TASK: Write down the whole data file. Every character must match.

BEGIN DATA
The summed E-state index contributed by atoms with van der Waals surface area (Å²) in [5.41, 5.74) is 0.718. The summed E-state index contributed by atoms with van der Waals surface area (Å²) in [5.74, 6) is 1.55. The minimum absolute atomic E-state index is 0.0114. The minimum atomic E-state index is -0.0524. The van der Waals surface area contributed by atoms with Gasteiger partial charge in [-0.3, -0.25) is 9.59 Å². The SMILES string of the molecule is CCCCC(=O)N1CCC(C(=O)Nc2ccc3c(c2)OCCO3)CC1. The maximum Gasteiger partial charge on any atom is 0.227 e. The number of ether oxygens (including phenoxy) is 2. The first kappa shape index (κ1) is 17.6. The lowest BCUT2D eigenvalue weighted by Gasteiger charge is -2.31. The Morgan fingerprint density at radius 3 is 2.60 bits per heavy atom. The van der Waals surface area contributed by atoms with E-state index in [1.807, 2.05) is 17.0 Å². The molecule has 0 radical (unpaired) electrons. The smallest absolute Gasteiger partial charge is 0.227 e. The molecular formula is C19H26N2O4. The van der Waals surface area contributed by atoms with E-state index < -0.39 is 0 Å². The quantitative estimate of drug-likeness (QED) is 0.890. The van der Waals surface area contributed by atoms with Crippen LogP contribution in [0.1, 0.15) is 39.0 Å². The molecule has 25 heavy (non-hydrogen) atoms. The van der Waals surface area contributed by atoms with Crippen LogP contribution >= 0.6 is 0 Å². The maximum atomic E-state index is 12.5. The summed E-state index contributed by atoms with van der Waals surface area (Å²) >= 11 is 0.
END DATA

The summed E-state index contributed by atoms with van der Waals surface area (Å²) in [5.41, 5.74) is 0.718. The summed E-state index contributed by atoms with van der Waals surface area (Å²) in [5.74, 6) is 1.55. The minimum absolute atomic E-state index is 0.0114. The minimum atomic E-state index is -0.0524. The van der Waals surface area contributed by atoms with Gasteiger partial charge in [-0.3, -0.25) is 9.59 Å². The SMILES string of the molecule is CCCCC(=O)N1CCC(C(=O)Nc2ccc3c(c2)OCCO3)CC1. The maximum Gasteiger partial charge on any atom is 0.227 e. The number of ether oxygens (including phenoxy) is 2. The first kappa shape index (κ1) is 17.6. The lowest BCUT2D eigenvalue weighted by Gasteiger charge is -2.31. The Morgan fingerprint density at radius 3 is 2.60 bits per heavy atom. The van der Waals surface area contributed by atoms with E-state index in [1.807, 2.05) is 17.0 Å². The molecule has 0 radical (unpaired) electrons. The smallest absolute Gasteiger partial charge is 0.227 e. The molecular formula is C19H26N2O4. The van der Waals surface area contributed by atoms with E-state index < -0.39 is 0 Å². The quantitative estimate of drug-likeness (QED) is 0.890. The van der Waals surface area contributed by atoms with Crippen LogP contribution in [0.1, 0.15) is 39.0 Å². The molecule has 25 heavy (non-hydrogen) atoms. The van der Waals surface area contributed by atoms with Crippen LogP contribution >= 0.6 is 0 Å². The maximum atomic E-state index is 12.5. The summed E-state index contributed by atoms with van der Waals surface area (Å²) >= 11 is 0.